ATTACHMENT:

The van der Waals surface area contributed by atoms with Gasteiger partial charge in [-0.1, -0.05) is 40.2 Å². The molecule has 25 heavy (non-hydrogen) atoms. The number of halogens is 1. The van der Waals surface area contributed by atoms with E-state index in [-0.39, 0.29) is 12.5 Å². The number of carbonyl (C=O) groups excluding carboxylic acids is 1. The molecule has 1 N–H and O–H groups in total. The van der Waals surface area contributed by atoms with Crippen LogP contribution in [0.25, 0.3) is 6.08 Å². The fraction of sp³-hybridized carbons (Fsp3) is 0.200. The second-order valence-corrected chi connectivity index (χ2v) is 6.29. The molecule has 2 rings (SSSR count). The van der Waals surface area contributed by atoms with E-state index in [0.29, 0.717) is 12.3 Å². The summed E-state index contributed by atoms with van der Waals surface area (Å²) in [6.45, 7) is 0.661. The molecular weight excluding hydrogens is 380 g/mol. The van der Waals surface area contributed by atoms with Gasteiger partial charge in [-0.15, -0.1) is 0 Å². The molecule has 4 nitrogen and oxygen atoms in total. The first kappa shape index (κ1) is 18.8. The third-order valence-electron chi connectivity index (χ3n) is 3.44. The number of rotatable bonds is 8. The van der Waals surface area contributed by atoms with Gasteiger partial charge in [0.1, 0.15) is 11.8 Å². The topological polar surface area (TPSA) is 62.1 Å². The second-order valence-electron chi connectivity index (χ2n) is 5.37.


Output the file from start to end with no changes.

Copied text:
The van der Waals surface area contributed by atoms with Gasteiger partial charge in [-0.1, -0.05) is 40.2 Å². The molecule has 25 heavy (non-hydrogen) atoms. The number of halogens is 1. The van der Waals surface area contributed by atoms with E-state index in [-0.39, 0.29) is 12.5 Å². The number of carbonyl (C=O) groups excluding carboxylic acids is 1. The molecule has 1 N–H and O–H groups in total. The van der Waals surface area contributed by atoms with Crippen LogP contribution in [0.25, 0.3) is 6.08 Å². The fraction of sp³-hybridized carbons (Fsp3) is 0.200. The second-order valence-corrected chi connectivity index (χ2v) is 6.29. The molecule has 2 rings (SSSR count). The van der Waals surface area contributed by atoms with E-state index in [0.29, 0.717) is 12.3 Å². The summed E-state index contributed by atoms with van der Waals surface area (Å²) in [6.45, 7) is 0.661. The molecular weight excluding hydrogens is 380 g/mol. The van der Waals surface area contributed by atoms with Gasteiger partial charge in [-0.15, -0.1) is 0 Å². The molecule has 4 nitrogen and oxygen atoms in total. The first kappa shape index (κ1) is 18.8. The third-order valence-electron chi connectivity index (χ3n) is 3.44. The number of rotatable bonds is 8. The van der Waals surface area contributed by atoms with Gasteiger partial charge in [0.1, 0.15) is 11.8 Å². The topological polar surface area (TPSA) is 62.1 Å². The second-order valence-electron chi connectivity index (χ2n) is 5.37.